Use this URL to cite or link to this record in EThOS: http://ethos.bl.uk/OrderDetails.do?uin=uk.bl.ethos.695822
Title: Occupying the Tea Party : the rise of contemporary libertarian culture in the United States
Author: Cardone, Alfred Christopher
ISNI:       0000 0004 5991 2637
Awarding Body: King's College London
Current Institution: King's College London (University of London)
Date of Award: 2016
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Abstract:
Common opinion concerning Occupy and the Tea Party is that they represent extreme ends of the "left-right" political paradigm in the United States. With Republican "Tea Party" candidates and the "hippy" appearance of Occupy encampments, it is no surprise that such opinions exist today. However, does this imply that there is no alternative characterization that can be applied to either? I argue that there is another way to characterize them, if one abandons the homogenous description many place on both movements and realize that there are many actors in American politics today that assume the title of Occupy or Tea Party. Upon considering this, sections of both become noticeable that have escaped national attention and have largely been ignored by established media outlets (TV news, newspapers, etc.). These sections are largely comprised of libertarian and anarchist elements that are seeking to redefine how Americans view their political system in order to escape the perceived injustices that occurred in the aftermath of the housing bubble collapse and the subsequent recession. They are acting in stark contrast to the recognizable conservative section of the Tea Party and progressive section of Occupy, who are pursuing largely established partisan agendas. While conservatives and progressives are accentuating the polarization of American politics, libertarians seek to transcend it and offer alternatives to an American public that is frustrated with the status quo. Furthermore, many of these libertarian and anarchist elements in both the Tea Party and Occupy are working together, creating a larger ideological political spectrum in which these activists look to cooperate and further their message. It challenges the notion of both being polar opposites, which becomes even more apparent after discovering the libertarian origins of both. Libertarians and anarchists have demonstrated how the Tea Party and Occupy have incorrectly been confined within certain definitions and the possibilities they can bring to American politics.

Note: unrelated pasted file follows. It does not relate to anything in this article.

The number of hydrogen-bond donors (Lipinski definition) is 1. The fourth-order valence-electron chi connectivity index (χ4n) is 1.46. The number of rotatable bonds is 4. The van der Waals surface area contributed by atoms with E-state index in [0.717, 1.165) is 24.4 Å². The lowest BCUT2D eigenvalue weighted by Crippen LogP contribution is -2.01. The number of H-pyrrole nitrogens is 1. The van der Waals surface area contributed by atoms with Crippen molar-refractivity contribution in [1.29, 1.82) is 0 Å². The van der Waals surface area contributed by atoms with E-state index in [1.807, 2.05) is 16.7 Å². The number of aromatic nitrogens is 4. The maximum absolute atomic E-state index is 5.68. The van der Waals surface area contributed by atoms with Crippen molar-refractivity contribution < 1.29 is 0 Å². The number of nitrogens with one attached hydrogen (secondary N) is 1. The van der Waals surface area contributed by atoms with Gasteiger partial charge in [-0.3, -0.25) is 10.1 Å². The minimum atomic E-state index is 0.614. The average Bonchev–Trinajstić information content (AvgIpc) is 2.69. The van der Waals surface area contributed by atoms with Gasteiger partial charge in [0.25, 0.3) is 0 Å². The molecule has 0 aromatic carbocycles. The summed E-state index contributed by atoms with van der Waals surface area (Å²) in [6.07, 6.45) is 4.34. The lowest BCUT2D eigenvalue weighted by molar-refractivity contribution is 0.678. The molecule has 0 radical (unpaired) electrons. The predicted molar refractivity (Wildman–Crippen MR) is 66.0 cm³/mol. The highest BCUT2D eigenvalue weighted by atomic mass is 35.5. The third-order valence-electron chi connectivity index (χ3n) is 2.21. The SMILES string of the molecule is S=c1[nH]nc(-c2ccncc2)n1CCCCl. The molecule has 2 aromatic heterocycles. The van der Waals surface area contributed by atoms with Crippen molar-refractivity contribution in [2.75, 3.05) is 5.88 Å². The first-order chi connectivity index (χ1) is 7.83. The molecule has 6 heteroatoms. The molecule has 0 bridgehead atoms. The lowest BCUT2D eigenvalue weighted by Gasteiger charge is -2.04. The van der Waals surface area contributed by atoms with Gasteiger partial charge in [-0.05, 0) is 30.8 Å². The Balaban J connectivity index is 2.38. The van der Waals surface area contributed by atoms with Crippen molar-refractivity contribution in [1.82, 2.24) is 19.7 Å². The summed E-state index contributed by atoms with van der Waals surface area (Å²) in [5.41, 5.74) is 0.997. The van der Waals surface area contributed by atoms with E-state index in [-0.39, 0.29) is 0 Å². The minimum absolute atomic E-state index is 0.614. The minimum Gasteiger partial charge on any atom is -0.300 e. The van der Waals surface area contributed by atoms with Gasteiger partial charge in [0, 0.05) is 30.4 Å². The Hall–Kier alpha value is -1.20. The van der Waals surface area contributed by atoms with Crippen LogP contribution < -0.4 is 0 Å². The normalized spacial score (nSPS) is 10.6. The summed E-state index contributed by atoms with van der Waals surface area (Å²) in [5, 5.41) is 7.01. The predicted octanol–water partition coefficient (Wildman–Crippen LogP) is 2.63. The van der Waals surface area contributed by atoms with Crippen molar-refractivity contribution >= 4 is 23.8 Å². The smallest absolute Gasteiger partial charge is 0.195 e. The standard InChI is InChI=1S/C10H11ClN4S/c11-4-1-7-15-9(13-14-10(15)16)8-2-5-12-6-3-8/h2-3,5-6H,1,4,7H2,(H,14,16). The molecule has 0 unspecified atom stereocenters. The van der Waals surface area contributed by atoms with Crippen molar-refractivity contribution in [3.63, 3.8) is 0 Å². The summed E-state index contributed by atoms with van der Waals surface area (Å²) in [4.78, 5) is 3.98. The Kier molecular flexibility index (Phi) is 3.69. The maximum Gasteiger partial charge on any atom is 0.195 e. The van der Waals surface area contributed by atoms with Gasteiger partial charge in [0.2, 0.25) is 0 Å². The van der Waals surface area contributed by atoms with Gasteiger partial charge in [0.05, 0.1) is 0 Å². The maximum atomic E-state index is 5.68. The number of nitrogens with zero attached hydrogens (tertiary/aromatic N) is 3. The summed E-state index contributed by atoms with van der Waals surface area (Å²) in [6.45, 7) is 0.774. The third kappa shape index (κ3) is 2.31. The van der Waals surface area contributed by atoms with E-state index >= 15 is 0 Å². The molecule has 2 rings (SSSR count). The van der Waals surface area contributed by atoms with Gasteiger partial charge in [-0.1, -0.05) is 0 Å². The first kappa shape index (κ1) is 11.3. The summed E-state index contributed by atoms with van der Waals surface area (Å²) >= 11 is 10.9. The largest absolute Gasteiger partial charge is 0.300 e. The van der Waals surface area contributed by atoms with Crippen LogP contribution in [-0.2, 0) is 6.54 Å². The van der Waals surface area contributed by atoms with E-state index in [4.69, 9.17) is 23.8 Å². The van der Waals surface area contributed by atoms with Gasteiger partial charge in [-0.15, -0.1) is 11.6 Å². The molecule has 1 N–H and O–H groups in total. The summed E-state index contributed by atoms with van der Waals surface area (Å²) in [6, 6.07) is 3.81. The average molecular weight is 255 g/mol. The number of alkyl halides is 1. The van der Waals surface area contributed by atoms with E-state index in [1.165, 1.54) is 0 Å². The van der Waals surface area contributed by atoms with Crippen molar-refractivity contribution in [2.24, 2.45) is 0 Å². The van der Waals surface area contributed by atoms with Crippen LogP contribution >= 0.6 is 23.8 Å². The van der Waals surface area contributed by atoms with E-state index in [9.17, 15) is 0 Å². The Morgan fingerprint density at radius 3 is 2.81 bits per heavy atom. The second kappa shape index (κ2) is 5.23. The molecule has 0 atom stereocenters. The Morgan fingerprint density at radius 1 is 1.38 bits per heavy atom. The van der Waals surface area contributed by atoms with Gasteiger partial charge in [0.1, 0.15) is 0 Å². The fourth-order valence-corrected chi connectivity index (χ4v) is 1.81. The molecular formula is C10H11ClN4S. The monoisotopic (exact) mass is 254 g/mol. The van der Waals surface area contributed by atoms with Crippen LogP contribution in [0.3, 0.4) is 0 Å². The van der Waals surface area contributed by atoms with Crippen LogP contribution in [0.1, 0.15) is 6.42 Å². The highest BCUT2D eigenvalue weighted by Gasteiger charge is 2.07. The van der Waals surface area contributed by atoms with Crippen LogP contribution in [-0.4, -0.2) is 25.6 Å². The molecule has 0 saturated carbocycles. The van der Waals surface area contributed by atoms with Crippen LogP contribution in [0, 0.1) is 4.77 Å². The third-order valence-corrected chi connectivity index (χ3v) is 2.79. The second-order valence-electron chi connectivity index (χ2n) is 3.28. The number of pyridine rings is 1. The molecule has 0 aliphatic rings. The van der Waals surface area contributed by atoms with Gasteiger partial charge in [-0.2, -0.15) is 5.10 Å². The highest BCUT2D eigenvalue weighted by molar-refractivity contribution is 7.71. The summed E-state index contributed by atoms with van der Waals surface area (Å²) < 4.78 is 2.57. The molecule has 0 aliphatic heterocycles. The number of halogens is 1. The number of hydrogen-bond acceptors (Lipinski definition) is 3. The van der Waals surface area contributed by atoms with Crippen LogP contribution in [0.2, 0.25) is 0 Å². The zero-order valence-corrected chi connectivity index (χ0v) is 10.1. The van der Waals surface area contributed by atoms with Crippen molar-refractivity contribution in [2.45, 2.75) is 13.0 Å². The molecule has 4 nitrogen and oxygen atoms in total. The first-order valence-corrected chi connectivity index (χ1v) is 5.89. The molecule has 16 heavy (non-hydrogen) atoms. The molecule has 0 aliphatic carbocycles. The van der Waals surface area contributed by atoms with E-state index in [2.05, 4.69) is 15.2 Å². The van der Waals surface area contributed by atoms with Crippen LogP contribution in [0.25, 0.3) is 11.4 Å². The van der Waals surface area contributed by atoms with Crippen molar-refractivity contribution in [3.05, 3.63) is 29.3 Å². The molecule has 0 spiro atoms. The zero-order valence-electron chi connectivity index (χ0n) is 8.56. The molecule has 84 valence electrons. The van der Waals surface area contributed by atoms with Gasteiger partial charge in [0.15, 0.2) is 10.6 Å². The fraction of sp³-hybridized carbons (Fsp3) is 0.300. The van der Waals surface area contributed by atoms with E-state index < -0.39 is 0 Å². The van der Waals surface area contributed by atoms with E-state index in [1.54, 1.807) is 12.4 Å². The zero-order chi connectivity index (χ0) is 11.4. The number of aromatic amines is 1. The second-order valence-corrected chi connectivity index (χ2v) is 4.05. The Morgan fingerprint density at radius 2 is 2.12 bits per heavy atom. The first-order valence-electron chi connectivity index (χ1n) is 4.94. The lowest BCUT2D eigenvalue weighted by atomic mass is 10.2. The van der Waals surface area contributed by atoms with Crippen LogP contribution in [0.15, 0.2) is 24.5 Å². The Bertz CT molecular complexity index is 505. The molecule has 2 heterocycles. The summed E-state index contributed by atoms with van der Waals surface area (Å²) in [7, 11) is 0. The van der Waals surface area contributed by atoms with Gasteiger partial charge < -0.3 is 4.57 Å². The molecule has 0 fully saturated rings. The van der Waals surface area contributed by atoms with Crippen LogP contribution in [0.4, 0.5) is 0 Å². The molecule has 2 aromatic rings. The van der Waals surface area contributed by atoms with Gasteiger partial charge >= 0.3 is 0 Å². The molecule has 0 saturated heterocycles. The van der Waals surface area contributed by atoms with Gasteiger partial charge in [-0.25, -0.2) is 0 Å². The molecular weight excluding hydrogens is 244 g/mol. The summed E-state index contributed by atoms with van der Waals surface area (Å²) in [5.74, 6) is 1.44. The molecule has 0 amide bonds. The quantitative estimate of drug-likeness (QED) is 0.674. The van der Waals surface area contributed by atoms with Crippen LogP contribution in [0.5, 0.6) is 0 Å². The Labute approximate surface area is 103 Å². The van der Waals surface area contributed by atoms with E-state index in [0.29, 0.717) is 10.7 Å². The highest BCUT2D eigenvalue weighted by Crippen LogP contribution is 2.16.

Supervisor: Howard, John De Velling ; Balbier, Uta Andrea Sponsor: Not available
Qualification Name: Thesis (Ph.D.) Qualification Level: Doctoral
EThOS ID: uk.bl.ethos.695822  DOI: Not available
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